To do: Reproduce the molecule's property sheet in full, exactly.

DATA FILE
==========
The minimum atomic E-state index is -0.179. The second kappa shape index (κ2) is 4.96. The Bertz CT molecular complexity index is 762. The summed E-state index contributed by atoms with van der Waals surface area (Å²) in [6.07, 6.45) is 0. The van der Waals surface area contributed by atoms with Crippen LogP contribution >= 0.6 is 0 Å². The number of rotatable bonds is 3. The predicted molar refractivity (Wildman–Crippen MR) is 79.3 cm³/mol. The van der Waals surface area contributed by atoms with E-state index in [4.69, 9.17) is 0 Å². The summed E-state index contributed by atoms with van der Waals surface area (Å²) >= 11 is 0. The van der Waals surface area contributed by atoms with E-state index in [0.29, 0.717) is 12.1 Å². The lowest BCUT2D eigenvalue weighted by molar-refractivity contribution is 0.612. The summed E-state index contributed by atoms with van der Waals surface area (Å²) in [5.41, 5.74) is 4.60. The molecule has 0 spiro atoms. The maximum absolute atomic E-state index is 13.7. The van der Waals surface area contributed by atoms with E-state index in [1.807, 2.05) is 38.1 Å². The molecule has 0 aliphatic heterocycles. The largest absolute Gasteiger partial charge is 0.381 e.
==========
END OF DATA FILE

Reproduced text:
The minimum atomic E-state index is -0.179. The second kappa shape index (κ2) is 4.96. The Bertz CT molecular complexity index is 762. The summed E-state index contributed by atoms with van der Waals surface area (Å²) in [6.07, 6.45) is 0. The van der Waals surface area contributed by atoms with Crippen LogP contribution >= 0.6 is 0 Å². The number of rotatable bonds is 3. The predicted molar refractivity (Wildman–Crippen MR) is 79.3 cm³/mol. The van der Waals surface area contributed by atoms with E-state index in [4.69, 9.17) is 0 Å². The summed E-state index contributed by atoms with van der Waals surface area (Å²) >= 11 is 0. The van der Waals surface area contributed by atoms with E-state index in [0.29, 0.717) is 12.1 Å². The lowest BCUT2D eigenvalue weighted by molar-refractivity contribution is 0.612. The summed E-state index contributed by atoms with van der Waals surface area (Å²) in [5.41, 5.74) is 4.60. The molecule has 0 spiro atoms. The maximum absolute atomic E-state index is 13.7. The van der Waals surface area contributed by atoms with E-state index in [1.807, 2.05) is 38.1 Å². The molecule has 0 aliphatic heterocycles. The largest absolute Gasteiger partial charge is 0.381 e.